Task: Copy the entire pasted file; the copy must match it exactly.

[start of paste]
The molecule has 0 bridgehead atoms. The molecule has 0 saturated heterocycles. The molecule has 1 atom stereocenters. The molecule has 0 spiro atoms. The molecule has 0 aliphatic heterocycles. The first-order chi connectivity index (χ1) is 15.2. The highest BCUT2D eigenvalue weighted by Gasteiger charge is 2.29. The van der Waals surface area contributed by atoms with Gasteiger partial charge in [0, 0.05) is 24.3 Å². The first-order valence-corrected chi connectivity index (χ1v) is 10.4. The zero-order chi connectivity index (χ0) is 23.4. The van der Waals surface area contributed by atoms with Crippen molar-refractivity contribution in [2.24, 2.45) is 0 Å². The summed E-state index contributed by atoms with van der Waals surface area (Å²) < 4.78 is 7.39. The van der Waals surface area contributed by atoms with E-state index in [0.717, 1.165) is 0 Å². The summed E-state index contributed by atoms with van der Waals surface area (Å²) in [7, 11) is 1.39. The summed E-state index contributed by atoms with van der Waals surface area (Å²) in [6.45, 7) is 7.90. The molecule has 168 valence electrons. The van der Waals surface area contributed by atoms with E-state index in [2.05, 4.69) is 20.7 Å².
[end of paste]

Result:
The molecule has 0 bridgehead atoms. The molecule has 0 saturated heterocycles. The molecule has 1 atom stereocenters. The molecule has 0 spiro atoms. The molecule has 0 aliphatic heterocycles. The first-order chi connectivity index (χ1) is 15.2. The highest BCUT2D eigenvalue weighted by Gasteiger charge is 2.29. The van der Waals surface area contributed by atoms with Gasteiger partial charge in [0, 0.05) is 24.3 Å². The first-order valence-corrected chi connectivity index (χ1v) is 10.4. The zero-order chi connectivity index (χ0) is 23.4. The van der Waals surface area contributed by atoms with Crippen molar-refractivity contribution in [2.24, 2.45) is 0 Å². The summed E-state index contributed by atoms with van der Waals surface area (Å²) < 4.78 is 7.39. The van der Waals surface area contributed by atoms with E-state index in [0.717, 1.165) is 0 Å². The summed E-state index contributed by atoms with van der Waals surface area (Å²) in [7, 11) is 1.39. The summed E-state index contributed by atoms with van der Waals surface area (Å²) in [6.45, 7) is 7.90. The molecule has 168 valence electrons. The van der Waals surface area contributed by atoms with E-state index in [2.05, 4.69) is 20.7 Å².